“Recollections of My Nonexistence” by Rebecca Solnit (March 10)
Both Saraswat and Cass are excited for the new memoir from the author of “Men Explain Things to Me.” “It’s written in her very poetic style,” Saraswat said of the memoir, which delves into Solnit’s coming of age in 1980s San Francisco. In it, she chronicles how she became the activist and writer she is today. “[She’s a] really fantastic, political, feminist essayist,” Cass said.
“The Glass Hotel” by Emily St. John Mandel (March 24)
The winding plot of this new novel from the author of “Station Eleven” is great on its own, Flynn said. But it’s no match for the author’s writing, which is even more entrancing, she said. The narrative follows a woman who, while working at a small hotel in British Columbia, gets involved with the owner of the establishment and has her life “spin out into this unexpected way,” Flynn said. “Her writing is just so beautiful and so captivating, sort of ethereal in this book,” the manager said of St. John Mandel. “It’s heartbreaking and tender and really, really good.”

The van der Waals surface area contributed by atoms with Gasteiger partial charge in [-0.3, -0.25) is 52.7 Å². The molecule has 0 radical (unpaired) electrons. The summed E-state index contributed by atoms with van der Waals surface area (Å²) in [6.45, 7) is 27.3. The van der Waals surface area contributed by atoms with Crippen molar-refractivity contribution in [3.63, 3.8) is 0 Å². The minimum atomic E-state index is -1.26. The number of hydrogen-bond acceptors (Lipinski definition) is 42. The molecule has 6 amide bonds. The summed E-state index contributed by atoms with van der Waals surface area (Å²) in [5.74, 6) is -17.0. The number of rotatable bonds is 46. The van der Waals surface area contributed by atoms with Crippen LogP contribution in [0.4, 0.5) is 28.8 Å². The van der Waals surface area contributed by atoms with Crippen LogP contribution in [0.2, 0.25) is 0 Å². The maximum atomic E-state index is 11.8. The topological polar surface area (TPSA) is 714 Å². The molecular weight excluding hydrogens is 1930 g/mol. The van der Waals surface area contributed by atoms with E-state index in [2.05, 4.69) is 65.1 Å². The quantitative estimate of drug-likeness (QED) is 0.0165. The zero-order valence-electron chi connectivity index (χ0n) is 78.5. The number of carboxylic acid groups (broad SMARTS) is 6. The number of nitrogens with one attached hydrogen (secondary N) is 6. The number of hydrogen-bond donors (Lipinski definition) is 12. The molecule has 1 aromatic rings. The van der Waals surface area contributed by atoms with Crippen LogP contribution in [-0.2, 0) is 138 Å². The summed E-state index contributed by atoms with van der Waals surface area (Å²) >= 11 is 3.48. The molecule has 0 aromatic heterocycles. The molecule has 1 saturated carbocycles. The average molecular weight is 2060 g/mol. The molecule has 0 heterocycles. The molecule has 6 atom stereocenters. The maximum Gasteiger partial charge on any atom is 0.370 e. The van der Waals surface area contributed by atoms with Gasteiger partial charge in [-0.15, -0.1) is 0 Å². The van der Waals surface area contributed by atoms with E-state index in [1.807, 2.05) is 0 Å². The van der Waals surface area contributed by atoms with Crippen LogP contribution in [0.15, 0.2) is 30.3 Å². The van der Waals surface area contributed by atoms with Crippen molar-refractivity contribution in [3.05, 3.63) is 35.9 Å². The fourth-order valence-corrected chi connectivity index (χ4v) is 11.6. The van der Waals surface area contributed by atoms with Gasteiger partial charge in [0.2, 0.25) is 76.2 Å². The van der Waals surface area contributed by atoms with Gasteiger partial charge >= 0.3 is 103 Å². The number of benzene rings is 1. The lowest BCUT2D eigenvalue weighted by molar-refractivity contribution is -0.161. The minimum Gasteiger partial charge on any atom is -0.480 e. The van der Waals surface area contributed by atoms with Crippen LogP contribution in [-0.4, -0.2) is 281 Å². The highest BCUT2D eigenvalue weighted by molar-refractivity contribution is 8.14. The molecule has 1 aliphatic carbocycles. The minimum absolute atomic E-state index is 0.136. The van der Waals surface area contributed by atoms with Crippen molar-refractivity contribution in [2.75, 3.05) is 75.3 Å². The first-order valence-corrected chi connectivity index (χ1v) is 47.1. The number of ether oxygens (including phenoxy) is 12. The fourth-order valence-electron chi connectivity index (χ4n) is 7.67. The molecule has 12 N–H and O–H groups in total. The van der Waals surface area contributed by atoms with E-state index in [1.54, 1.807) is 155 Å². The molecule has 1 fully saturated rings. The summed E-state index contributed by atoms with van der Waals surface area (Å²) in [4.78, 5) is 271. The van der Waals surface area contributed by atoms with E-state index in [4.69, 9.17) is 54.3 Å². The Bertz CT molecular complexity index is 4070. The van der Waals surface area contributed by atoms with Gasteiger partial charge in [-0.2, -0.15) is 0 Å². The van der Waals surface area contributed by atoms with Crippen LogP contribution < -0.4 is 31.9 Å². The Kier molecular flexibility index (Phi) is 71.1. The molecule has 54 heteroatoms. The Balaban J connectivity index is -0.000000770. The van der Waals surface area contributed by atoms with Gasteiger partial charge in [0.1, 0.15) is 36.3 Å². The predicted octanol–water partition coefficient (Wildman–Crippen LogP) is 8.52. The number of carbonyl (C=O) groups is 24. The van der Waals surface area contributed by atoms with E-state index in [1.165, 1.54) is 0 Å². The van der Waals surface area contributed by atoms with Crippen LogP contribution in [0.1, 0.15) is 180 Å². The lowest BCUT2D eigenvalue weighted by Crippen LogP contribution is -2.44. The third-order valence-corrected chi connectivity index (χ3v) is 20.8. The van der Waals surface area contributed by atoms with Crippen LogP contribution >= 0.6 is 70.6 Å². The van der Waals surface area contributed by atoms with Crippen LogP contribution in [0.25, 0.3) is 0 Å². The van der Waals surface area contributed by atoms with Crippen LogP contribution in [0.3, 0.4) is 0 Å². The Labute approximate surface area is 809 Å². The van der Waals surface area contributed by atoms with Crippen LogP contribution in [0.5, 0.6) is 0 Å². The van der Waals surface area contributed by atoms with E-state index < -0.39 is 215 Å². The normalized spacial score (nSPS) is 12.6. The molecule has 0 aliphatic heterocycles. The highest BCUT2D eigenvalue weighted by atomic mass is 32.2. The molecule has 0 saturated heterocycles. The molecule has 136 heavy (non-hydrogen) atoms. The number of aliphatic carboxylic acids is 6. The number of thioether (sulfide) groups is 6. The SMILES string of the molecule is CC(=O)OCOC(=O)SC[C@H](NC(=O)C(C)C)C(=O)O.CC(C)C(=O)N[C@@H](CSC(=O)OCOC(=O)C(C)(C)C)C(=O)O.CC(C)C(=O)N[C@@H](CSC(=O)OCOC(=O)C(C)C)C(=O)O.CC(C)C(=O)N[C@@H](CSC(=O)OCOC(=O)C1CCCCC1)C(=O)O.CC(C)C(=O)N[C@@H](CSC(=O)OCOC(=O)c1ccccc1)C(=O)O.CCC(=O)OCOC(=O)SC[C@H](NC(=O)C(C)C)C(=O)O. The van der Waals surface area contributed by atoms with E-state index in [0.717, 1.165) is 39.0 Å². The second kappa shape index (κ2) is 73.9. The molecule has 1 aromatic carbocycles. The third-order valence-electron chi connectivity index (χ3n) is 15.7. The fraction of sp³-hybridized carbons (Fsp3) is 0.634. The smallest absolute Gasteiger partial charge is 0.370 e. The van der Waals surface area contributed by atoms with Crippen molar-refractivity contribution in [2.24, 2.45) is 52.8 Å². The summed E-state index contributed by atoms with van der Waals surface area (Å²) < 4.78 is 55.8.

“Minor Detail” by Adania Shibli (March 31)
Saraswat said she’s looking forward to this novel, translated from Arabic, that revolves around a crime that is committed just after the Arab-Israeli War of 1948 and a woman living in present day Ramallah who becomes obsessed with it. “There are not a ton of novels about Palestine from the perspective of Palestinian women,” Saraswat said of why she’s excited for the new work. “And there’s never that many novels translated [from] Arabic.”
“Tales of Two Planets” edited by John Freeman (April 21)
The former editor of the literary magazine Granta is releasing a new anthology of short stories, poems, and essays from writers that center on climate change and what is happening to the Earth. “He’s able to pull together incredible writers to talk about a topic that is difficult for people to write about and to read about,” Saraswat said. “To me, it’s like how could I not pick up this book when there are so many writers — Rebecca Solnit’s in there, Roxane Gay, Ann Patchett, Anthony Doerr — how can you not see what they have to say about it even if you’re uncomfortable and don’t want to?”